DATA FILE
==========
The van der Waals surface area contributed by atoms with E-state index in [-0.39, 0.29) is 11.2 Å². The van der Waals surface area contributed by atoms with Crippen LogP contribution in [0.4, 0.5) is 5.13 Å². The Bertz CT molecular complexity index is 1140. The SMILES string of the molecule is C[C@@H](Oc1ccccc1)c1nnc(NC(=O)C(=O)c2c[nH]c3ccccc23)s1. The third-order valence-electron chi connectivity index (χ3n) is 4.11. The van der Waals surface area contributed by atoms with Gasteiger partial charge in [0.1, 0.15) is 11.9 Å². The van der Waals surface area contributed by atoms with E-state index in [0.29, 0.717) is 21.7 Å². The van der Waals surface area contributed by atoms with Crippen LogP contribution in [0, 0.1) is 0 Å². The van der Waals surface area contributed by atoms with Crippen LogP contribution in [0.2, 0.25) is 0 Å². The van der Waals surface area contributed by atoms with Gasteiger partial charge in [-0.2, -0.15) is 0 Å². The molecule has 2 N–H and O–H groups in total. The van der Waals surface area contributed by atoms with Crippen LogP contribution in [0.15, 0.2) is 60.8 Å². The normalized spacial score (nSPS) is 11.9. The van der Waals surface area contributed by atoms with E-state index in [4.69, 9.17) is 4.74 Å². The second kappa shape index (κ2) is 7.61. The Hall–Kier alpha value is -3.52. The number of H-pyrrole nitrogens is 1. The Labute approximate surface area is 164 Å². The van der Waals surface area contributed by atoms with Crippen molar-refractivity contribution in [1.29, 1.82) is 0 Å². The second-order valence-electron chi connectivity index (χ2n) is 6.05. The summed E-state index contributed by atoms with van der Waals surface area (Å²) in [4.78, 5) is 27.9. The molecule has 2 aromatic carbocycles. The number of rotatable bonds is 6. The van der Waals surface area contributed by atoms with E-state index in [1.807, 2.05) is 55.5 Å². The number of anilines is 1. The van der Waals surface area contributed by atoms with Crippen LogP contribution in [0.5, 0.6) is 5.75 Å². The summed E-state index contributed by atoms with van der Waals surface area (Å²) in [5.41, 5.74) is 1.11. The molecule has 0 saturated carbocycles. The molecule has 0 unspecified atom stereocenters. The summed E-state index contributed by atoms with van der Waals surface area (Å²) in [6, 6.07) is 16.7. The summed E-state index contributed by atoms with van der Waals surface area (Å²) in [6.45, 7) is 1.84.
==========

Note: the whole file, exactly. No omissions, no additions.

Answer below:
The van der Waals surface area contributed by atoms with E-state index in [-0.39, 0.29) is 11.2 Å². The van der Waals surface area contributed by atoms with Crippen LogP contribution in [0.4, 0.5) is 5.13 Å². The Bertz CT molecular complexity index is 1140. The SMILES string of the molecule is C[C@@H](Oc1ccccc1)c1nnc(NC(=O)C(=O)c2c[nH]c3ccccc23)s1. The third-order valence-electron chi connectivity index (χ3n) is 4.11. The van der Waals surface area contributed by atoms with Gasteiger partial charge in [0.1, 0.15) is 11.9 Å². The van der Waals surface area contributed by atoms with E-state index in [0.29, 0.717) is 21.7 Å². The van der Waals surface area contributed by atoms with Crippen LogP contribution in [0, 0.1) is 0 Å². The van der Waals surface area contributed by atoms with Crippen LogP contribution in [0.2, 0.25) is 0 Å². The van der Waals surface area contributed by atoms with Gasteiger partial charge in [-0.2, -0.15) is 0 Å². The molecule has 2 N–H and O–H groups in total. The van der Waals surface area contributed by atoms with Crippen LogP contribution in [0.15, 0.2) is 60.8 Å². The normalized spacial score (nSPS) is 11.9. The van der Waals surface area contributed by atoms with E-state index in [4.69, 9.17) is 4.74 Å². The second kappa shape index (κ2) is 7.61. The Hall–Kier alpha value is -3.52. The number of H-pyrrole nitrogens is 1. The Labute approximate surface area is 164 Å². The van der Waals surface area contributed by atoms with Crippen molar-refractivity contribution in [1.29, 1.82) is 0 Å². The second-order valence-electron chi connectivity index (χ2n) is 6.05. The summed E-state index contributed by atoms with van der Waals surface area (Å²) in [4.78, 5) is 27.9. The molecule has 2 aromatic carbocycles. The number of rotatable bonds is 6. The van der Waals surface area contributed by atoms with E-state index in [1.807, 2.05) is 55.5 Å². The number of anilines is 1. The van der Waals surface area contributed by atoms with Crippen LogP contribution in [0.5, 0.6) is 5.75 Å². The summed E-state index contributed by atoms with van der Waals surface area (Å²) in [5.41, 5.74) is 1.11. The molecule has 0 saturated carbocycles. The molecule has 0 unspecified atom stereocenters. The summed E-state index contributed by atoms with van der Waals surface area (Å²) in [6, 6.07) is 16.7. The summed E-state index contributed by atoms with van der Waals surface area (Å²) in [6.45, 7) is 1.84.